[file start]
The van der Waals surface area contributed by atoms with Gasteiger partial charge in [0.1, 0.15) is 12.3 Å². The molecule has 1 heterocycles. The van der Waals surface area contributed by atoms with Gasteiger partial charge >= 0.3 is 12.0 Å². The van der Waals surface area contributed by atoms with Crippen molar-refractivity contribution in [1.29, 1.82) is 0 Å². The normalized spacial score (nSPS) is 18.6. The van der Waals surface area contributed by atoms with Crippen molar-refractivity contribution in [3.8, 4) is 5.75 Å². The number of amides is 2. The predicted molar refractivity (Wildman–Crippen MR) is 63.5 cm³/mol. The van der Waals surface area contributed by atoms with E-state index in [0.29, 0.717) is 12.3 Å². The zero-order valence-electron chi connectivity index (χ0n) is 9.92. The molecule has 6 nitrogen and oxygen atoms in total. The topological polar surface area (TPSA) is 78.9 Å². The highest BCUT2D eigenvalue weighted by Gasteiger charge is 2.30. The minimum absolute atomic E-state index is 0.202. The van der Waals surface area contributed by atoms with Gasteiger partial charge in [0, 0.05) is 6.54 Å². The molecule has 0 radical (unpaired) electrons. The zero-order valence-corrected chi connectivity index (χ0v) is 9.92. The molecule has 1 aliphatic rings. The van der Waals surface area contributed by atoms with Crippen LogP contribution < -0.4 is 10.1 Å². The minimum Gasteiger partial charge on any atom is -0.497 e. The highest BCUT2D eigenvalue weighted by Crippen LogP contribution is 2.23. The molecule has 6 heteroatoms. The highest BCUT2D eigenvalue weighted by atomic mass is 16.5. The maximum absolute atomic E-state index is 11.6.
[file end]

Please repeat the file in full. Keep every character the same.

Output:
The van der Waals surface area contributed by atoms with Gasteiger partial charge in [0.1, 0.15) is 12.3 Å². The molecule has 1 heterocycles. The van der Waals surface area contributed by atoms with Gasteiger partial charge >= 0.3 is 12.0 Å². The van der Waals surface area contributed by atoms with Crippen molar-refractivity contribution in [1.29, 1.82) is 0 Å². The normalized spacial score (nSPS) is 18.6. The van der Waals surface area contributed by atoms with Crippen molar-refractivity contribution in [3.8, 4) is 5.75 Å². The number of amides is 2. The predicted molar refractivity (Wildman–Crippen MR) is 63.5 cm³/mol. The van der Waals surface area contributed by atoms with E-state index in [0.29, 0.717) is 12.3 Å². The zero-order valence-electron chi connectivity index (χ0n) is 9.92. The molecule has 6 nitrogen and oxygen atoms in total. The topological polar surface area (TPSA) is 78.9 Å². The highest BCUT2D eigenvalue weighted by Gasteiger charge is 2.30. The minimum absolute atomic E-state index is 0.202. The van der Waals surface area contributed by atoms with Gasteiger partial charge in [0, 0.05) is 6.54 Å². The molecule has 0 radical (unpaired) electrons. The zero-order valence-corrected chi connectivity index (χ0v) is 9.92. The molecule has 1 aliphatic rings. The van der Waals surface area contributed by atoms with Crippen LogP contribution < -0.4 is 10.1 Å². The minimum Gasteiger partial charge on any atom is -0.497 e. The highest BCUT2D eigenvalue weighted by Crippen LogP contribution is 2.23. The molecule has 6 heteroatoms. The highest BCUT2D eigenvalue weighted by atomic mass is 16.5. The maximum absolute atomic E-state index is 11.6.